Doctor Faustus by Christopher Marlowe
Directed by Maria Aberg
Designed by Naomi Dawson
Valdes, Good Angel
Cornelius, Evil Angel
Helen of Troy
THEO FRASER STEELE
Continues in repertory at the Swan Theatre, Stratford-upon-Avon, England.
*** (out of five)
Christopher Marlowe’s Doctor Faustus asks an ultimate question: what would you sell your soul for? Dr. Faustus, a scholar in search of knowledge and power, knows the exact price for his soul: He bargains with Mephistopheles, Lucifer’s representative, that he will give his soul to the devil in exchange for 24 years of pleasure and power. Faustus takes a knife to his arm and signs the contract in blood.
Sandy Grierson as Mephistophilis in Doctor Faustus. Photograph: Helen Maybanks
Director Maria Aberg takes her personal knife to the play in her production for the Royal Shakespeare Company in Stratford-upon-Avon. She slashes scenes and lines to bring the whole thing down to one hour and forty five minutes with no intermission.
At the start of the performance, two identically dressed actors walk on the stage of the Swan Theatre, face each other and light matches. When the matches burn out, one of them will play Faustus and the other one will play Mephistophilis. I could not see the match in the hand of one of the actors and therefore I am not sure how they decide who will play what part. If your match burns first, you get to play what?
The interest here is not the method of choosing but Aberg’s take on the two characters and the fact of having two actors who can perform either of the two roles that in the end may be the obverse of the other. The day I saw it Faustus was played by Sandy Grierson and Mephistophilis by Oliver Ryan.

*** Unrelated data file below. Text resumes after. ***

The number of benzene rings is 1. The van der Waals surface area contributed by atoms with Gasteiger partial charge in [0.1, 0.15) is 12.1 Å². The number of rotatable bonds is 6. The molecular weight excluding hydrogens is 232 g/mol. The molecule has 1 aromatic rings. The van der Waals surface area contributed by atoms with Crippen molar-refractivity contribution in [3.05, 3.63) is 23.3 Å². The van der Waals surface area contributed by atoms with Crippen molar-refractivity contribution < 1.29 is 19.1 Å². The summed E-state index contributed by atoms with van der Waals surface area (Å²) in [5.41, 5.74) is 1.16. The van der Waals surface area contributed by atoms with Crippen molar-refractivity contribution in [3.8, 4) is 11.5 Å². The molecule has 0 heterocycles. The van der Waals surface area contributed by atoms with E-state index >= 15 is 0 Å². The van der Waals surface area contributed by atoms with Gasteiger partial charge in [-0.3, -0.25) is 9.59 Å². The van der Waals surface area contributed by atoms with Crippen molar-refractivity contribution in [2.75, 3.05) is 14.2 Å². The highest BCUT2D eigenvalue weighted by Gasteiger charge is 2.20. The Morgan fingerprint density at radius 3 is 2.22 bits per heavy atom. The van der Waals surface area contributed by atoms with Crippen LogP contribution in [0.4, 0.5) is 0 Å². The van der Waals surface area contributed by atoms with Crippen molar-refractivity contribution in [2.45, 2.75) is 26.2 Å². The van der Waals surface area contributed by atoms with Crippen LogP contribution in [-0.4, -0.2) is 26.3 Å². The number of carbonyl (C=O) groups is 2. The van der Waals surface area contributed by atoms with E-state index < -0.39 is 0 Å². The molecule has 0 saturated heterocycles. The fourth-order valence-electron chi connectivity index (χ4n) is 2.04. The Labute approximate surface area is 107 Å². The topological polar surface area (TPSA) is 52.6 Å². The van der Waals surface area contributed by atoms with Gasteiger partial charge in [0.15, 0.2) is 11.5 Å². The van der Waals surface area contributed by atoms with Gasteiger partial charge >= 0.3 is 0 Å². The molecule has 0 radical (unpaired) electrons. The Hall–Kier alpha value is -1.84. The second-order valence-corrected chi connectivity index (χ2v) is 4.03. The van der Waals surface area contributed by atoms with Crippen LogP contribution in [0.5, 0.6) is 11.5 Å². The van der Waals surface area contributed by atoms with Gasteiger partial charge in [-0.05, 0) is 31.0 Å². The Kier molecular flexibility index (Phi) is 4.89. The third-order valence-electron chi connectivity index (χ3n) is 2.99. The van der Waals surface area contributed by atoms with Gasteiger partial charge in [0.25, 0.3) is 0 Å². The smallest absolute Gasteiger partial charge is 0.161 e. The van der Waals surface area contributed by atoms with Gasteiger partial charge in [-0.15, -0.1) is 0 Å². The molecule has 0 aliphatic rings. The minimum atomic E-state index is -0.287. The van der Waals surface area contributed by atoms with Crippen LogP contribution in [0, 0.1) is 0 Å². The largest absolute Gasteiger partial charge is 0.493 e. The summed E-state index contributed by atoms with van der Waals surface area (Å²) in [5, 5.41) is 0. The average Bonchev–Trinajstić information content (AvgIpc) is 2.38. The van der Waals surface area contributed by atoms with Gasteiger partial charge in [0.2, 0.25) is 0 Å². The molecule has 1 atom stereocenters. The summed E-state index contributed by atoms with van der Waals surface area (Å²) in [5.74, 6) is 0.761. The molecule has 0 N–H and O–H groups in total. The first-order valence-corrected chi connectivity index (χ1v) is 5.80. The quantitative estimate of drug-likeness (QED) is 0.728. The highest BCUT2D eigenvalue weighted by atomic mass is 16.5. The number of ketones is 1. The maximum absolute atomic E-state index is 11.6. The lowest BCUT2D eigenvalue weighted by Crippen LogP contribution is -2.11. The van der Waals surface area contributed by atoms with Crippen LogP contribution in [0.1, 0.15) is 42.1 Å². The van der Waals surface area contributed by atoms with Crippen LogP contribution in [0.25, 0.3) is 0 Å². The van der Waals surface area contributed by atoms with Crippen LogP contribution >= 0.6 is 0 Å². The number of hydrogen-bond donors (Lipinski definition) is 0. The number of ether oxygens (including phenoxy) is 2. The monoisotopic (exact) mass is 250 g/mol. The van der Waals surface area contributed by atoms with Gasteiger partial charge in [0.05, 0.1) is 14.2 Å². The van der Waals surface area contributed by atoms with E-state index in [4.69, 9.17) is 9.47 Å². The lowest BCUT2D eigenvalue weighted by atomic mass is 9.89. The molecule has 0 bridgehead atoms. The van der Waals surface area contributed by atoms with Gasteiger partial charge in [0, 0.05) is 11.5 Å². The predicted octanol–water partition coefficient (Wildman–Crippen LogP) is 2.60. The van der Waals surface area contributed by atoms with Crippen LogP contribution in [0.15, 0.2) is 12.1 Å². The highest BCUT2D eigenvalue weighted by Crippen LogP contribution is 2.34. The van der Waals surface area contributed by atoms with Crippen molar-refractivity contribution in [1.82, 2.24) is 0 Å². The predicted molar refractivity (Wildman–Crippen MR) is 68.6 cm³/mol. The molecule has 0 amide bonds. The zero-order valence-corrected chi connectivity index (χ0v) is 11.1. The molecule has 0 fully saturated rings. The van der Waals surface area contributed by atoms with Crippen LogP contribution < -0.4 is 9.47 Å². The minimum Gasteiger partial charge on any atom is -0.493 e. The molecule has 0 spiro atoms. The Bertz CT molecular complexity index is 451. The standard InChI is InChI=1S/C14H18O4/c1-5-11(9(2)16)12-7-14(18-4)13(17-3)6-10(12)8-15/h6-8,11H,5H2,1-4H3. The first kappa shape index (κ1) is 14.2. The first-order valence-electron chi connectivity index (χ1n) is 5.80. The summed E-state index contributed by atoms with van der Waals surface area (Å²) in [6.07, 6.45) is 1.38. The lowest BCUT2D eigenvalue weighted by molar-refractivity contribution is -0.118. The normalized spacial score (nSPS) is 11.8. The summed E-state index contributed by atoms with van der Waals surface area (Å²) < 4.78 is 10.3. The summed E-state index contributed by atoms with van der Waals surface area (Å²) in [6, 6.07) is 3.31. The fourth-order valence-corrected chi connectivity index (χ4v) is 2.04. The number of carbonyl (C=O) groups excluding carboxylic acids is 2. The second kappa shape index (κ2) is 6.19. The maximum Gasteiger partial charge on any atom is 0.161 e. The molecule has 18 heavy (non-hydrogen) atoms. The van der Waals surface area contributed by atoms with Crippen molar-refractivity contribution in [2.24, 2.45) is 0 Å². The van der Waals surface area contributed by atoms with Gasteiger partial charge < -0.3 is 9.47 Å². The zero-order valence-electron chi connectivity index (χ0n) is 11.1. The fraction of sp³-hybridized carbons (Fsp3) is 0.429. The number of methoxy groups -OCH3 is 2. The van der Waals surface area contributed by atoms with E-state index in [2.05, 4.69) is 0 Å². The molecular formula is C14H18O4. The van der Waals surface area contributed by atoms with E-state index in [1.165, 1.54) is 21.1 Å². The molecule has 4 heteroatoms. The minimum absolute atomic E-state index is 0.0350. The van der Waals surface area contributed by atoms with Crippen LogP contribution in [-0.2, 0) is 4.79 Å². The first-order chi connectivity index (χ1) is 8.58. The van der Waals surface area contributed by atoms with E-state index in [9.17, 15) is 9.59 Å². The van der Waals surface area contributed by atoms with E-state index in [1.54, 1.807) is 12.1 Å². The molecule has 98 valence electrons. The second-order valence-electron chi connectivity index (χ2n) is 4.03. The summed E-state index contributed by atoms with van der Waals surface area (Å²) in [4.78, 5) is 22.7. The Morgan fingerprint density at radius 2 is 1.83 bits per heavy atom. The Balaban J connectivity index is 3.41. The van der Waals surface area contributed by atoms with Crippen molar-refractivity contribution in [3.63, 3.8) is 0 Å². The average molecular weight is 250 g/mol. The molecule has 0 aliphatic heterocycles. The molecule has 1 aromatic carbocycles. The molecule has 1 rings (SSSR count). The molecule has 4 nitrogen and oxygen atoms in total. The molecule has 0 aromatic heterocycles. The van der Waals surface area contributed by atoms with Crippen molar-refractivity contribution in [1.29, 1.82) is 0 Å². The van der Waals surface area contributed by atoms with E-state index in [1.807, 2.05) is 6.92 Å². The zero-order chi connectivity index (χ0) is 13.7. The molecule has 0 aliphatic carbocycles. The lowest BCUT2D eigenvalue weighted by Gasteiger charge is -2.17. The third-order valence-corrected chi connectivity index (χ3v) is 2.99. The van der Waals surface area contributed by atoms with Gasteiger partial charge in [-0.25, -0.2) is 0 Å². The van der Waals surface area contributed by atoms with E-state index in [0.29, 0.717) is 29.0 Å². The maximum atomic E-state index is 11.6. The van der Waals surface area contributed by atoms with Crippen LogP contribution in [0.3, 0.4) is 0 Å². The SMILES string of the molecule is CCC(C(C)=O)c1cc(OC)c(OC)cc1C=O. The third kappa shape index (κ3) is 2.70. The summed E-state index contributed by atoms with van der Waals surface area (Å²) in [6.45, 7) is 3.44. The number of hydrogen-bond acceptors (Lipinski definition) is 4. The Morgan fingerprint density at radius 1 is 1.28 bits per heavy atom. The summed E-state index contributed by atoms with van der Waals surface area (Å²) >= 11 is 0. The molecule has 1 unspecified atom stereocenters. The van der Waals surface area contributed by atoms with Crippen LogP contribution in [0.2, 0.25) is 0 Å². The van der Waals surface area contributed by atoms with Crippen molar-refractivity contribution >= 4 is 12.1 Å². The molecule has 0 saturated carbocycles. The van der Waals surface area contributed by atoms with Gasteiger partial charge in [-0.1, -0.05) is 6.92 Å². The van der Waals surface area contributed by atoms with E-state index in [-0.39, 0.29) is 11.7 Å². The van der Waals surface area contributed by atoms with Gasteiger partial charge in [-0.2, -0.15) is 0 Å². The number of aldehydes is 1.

The production is done in modern dress with the bare minimum of props. Faustus’s study is full of banker’s boxes which contain a great deal of learning and wisdom. He tosses all to the ground with contempt. He picks up a hefty Bible and heaves it to the ground, He has a Good Angel and an Evil Angel tugging at him (surely different sides of the same person) but he indulges himself for 24 years until it is time to pay up.
He meets Lucifer (Eleanor Wyld), the big boss one would say, an attractive, blonde woman dressed in angelic white. He meets an Emperor, a Pope, a Duchess and other people. Aberg has most fun with Faustus’s encounter with the Dazedly Sins, who come out as if in a cabaret performance. We also have a company of scholars. Near the end Faustus meets and dances with the scantily dressed Helen of Troy.
Aberg has inserted a good dose (too much for my taste) of music by Orlando Gough and considerable movements to give the production a modern feel.
There is some fine acting, especially by the principals, and considerable energy but the core or the soul of the play, if you will, was lost on me. Is it possible for us to accept the premise of Doctor Faustus in modern dress with the setting and theatrical paraphernalia of a modern production? Would it not be more convincing to travel to a time when belief in Lucifer and the battle for our souls was a matter of conviction?
Perhaps. In any event this production failed to say all that I wanted and expected from Marlowe’s great play.